This section is from the "Impaired Health: Its Cause And Cure" (Volume 1) book, by John H. Tilden. Also available from Amazon: Impaired health its cause and cure: A repudiation of the conventional treatment of disease
The larynx must be examined with special instruments. The bronchi and lungs present pain in the side, chest cough, difficult breathing, and expectoration. Difficult breathing and dyspnea may be due to either lung or heart affection. It may be reflex; if so, any of the organs may cause it.
Cough may be lung cough, or it may be reflex.
Respiration and pulse normally have a ratio of about one to five.
Cheyne-Stokes respiration belongs to cerebral or meningeal lesions, At first it is rapid and superficial, and gradually becomes more profound. This is followed by a diminution, with a final arrest; then a short period, followed by short, shallow breathing, gradually becoming faster, with a repetition of the former sounds.
Diabetic coma is characterized by abrupt and deep inspiration, followed by a pause; then a quick expiration, and a pause. These types of breathing are due to medullary derangement-possibly toxin poisoning.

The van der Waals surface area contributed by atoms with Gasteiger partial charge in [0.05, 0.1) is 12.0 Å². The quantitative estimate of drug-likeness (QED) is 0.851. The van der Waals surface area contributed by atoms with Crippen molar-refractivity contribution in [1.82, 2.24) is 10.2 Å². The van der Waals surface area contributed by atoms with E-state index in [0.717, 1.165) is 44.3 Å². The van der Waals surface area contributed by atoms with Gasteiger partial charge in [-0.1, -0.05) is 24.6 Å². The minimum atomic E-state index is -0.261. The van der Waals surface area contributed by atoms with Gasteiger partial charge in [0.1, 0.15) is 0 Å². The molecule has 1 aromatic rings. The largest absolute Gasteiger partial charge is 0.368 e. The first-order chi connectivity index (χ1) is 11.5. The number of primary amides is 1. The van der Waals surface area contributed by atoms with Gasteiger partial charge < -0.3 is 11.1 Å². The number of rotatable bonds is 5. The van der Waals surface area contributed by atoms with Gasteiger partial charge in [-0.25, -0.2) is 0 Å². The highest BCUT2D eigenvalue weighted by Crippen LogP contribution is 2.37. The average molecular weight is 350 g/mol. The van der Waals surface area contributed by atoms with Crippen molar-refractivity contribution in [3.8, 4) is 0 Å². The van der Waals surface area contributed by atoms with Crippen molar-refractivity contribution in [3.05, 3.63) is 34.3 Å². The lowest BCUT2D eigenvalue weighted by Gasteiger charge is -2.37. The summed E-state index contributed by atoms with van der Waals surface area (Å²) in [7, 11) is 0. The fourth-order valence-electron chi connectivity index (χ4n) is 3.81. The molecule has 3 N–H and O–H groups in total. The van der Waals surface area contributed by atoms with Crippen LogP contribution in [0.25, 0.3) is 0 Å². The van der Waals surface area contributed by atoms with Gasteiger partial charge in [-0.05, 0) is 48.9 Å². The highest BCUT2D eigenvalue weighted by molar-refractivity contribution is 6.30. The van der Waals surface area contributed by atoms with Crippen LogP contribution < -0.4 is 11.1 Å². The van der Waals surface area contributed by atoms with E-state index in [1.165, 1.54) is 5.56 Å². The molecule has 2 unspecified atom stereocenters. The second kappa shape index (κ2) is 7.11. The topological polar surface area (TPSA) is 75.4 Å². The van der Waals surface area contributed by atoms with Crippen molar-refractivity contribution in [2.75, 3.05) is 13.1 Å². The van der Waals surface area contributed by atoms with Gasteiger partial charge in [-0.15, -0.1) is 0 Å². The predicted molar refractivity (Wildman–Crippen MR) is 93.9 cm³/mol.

Rales are of three types:
Dry or sonorous rales are called rattling when they have a grave pitch; sibilant when acute. They indicate bronchial inflammation or catarrh.
Crepitant rale is like rubbing a lock of hair between the thumb and finger close to the ear. It means pneumonia.
Moist rale has a bubbling sound. When high, it indicates tuberculosis, when of fine bubbles, capillary involvement.
A blowing sound, when heard between the shoulders, indicates bronchitis. It is tubal when it has a slightly metallic or whistling character. The pleuritic murmur has the sound of "i" spoken in a whisper through the closed fist as an ear trumpet. The sound will be modified in keeping with the amount of effusion.
In empyema (pus in the pleura) the percussion dullness will be flat like the liver sound. If the patient will count "one, two, three," while the ear is placed on the chest, the sound conveyed will be far distant-removed; whereas the voice will come to the ear when there is no accumulation.
While the patient is speaking, if the voice comes to the ear with a tremulous murmur, this is called egophony, and is indicative of pleurisy or splenopneumonia.